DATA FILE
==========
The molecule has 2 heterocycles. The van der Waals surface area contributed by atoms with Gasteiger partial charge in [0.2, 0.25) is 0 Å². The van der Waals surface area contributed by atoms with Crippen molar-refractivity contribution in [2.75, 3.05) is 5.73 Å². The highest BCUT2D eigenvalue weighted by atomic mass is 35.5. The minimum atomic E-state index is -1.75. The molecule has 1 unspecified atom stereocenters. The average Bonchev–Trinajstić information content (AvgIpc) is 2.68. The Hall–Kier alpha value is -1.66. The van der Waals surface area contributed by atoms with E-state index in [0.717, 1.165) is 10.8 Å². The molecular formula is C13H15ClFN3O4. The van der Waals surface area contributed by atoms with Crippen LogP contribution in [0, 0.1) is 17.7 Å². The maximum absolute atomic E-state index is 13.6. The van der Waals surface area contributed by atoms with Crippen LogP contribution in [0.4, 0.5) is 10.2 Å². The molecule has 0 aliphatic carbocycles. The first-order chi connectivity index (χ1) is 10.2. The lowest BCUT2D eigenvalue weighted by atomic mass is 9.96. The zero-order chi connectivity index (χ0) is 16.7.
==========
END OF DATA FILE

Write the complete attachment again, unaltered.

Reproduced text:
The molecule has 2 heterocycles. The van der Waals surface area contributed by atoms with Gasteiger partial charge in [0.2, 0.25) is 0 Å². The van der Waals surface area contributed by atoms with Crippen molar-refractivity contribution in [2.75, 3.05) is 5.73 Å². The highest BCUT2D eigenvalue weighted by atomic mass is 35.5. The minimum atomic E-state index is -1.75. The molecule has 1 unspecified atom stereocenters. The average Bonchev–Trinajstić information content (AvgIpc) is 2.68. The Hall–Kier alpha value is -1.66. The van der Waals surface area contributed by atoms with E-state index in [0.717, 1.165) is 10.8 Å². The molecular formula is C13H15ClFN3O4. The van der Waals surface area contributed by atoms with Crippen LogP contribution in [0, 0.1) is 17.7 Å². The maximum absolute atomic E-state index is 13.6. The van der Waals surface area contributed by atoms with Crippen LogP contribution in [0.4, 0.5) is 10.2 Å². The molecule has 0 aliphatic carbocycles. The first-order chi connectivity index (χ1) is 10.2. The lowest BCUT2D eigenvalue weighted by atomic mass is 9.96. The zero-order chi connectivity index (χ0) is 16.7.